The Cairn Guidance team will be there in full force... we will be exhibiting for the Dove Self Esteem Project, booth #519, so come see us for free give aways! We are also thrilled to be sponsoring the General Session on Wednesday morning-

“Creating a Kinder and Braver World”
Maya Enista Smith will discuss Born This Way Foundation’s (founded by Lady Gaga) commitment to supporting the wellness of young people, and empowering them to create a kinder and braver world.  Working together with SHAPE America members, the foundation wants to see a world of people whose decisions and conversations are driven by kindness, acceptance and compassion.

We are presenting the following sessions:
Tuesday, 8am-noon - Systems Changing; Systems Changing simulation: In an engaging skill-building team session, participants will be confronted with realistic decisions and experiences, be compelled to consider new ways of looking at their goals and their work, be challenged to review what they consider legitimate indicators of success, try proven methods for making system-wide changes in their school setting related to their health education, physical education or school health initiative/program, distill their experience into action-oriented learnings and have fun! 
Wednesday, 3:30-5:30pm - Facilitating Role Plays in the Health Education Classroom: Role Playing is an effective skills-based learning strategy in the health education classroom, as it aligns to most of the National Health Education Standards. This session will guide participants through a variety of activities to increase their comfort and confidence facilitating role plays as well as give ideas on how to overcome challenges. Scoring rubrics will be shared aligned to role plays if using as an assessment tool in the classroom.
Thursday, 3-4:15pm - Enhancing Assessment in Health Education: an update and history of the Health Education Assessment Project and how SHAPE America is updating/revising and supporting this resource for teachers.

We have some other commitments- we are sponsoring the health education track and will be doing a 20 minute Dove Self Esteem Demo on Wednesday from 2-2:20 in the Exhibit Hall.

Can't wait to connect with colleagues, friends, cadre members, clients and partners in Boston!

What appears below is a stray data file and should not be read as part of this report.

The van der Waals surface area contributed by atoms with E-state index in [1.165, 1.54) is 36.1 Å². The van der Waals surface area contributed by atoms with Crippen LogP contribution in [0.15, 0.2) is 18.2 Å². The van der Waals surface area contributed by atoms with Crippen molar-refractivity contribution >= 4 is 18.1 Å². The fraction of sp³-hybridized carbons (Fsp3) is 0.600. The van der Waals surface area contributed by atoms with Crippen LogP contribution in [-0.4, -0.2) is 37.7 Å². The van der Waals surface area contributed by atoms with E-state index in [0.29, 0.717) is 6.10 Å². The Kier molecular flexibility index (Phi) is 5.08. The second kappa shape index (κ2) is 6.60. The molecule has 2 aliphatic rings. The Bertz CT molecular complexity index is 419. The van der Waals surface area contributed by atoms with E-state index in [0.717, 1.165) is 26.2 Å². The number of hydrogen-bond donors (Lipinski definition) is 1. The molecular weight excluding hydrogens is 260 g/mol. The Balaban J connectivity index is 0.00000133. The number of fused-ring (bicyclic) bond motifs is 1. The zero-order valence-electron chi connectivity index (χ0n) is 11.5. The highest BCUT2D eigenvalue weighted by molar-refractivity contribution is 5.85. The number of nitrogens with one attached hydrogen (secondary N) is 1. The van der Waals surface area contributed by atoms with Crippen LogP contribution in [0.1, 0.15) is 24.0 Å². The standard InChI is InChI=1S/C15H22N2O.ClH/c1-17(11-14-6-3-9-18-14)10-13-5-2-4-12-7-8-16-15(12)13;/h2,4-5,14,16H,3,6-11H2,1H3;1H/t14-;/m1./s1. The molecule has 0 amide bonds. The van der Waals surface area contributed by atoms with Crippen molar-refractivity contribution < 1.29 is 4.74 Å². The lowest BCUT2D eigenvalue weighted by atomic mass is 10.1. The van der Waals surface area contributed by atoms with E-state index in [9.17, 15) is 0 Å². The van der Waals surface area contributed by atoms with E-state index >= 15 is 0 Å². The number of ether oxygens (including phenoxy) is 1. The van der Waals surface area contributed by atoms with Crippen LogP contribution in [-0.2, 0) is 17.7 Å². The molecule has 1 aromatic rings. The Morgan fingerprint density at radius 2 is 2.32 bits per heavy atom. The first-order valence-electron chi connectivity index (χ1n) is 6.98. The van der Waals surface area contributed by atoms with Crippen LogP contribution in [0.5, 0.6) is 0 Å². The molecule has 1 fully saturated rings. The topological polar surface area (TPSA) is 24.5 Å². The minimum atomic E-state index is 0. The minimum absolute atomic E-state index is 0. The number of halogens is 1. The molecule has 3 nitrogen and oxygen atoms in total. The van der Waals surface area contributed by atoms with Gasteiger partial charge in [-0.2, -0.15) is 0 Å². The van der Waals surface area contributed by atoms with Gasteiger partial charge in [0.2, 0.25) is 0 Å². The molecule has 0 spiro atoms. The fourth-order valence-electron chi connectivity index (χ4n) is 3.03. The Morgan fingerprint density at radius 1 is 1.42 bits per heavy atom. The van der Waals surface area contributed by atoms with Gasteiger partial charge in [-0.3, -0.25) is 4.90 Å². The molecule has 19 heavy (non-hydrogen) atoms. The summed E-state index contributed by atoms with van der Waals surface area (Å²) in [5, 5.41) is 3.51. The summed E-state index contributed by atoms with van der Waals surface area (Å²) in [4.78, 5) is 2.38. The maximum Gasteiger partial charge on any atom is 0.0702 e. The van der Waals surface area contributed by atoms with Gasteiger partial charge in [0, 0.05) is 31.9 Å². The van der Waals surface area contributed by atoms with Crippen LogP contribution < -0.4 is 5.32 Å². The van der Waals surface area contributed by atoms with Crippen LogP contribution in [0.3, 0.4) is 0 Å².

The Power of Policy

By Liz Thorne

Last week brought two experiences that showed the promise of policy to actualize a positive change to support young people. Suicide is the second leading cause of death among young people aged 15-24. Sexual minority youth are at increased risk of suicide attempts- in 2015 29% of LGB youth in the US attempted suicide in the last year, compared to 6% of their heterosexual counterparts (the Youth Risk Behavior Surveillance Surveydoes not ask about gender-identity).   

Schools are a really important setting to build protective factors against suicide risk, identify struggling students early, and support those who have attempted re-enter school in a safe and supportive way. Cairn Guidance is currently funded by the Oregon Health Authority to support schools to develop and strengthen their protocols around suicide, and connect staff to an excellent online training called Kognito.

What message does it send to young people when their state, their government, tells them their right to love and marry who they choose is the same as everyone else’s? That they are valued. That they belong.

Last week, I sat around a table with representatives from a large school district in Oregon. We were working through an inventory to assess the presence and strength of their school protocols, identifying gaps and action steps to address the gaps. Every professional sitting at that table brought a different perspective to the ways in which students are supported. Strengthening the systems and protocols will have a direct impact on the experience of students in this district who are struggling, and how they can access support they need. But we also questioned: What are the broader, whole school, whole community approaches to creating school environments that are safe where young people feel valued and loved?

That’s where this week’s second policy news comes in. A study published in JAMA Pediatrics this week found that found that state same-sex marriage policies were associated with a 7% reduction in the proportion of all high school students reporting a suicide attempt within the past year. The effect was concentrated among adolescents who were sexual minorities. For gay, lesbian and bisexual students in particular, the decrease was more pronounced. Rates of suicide attempts decreased from 28.5 percent to 24.5 percent (a 14 percent reduction in suicide attempts). There was no change in states that did not legalize same-sex marriage before January 2015. The effect persisted for 2 years after legalization.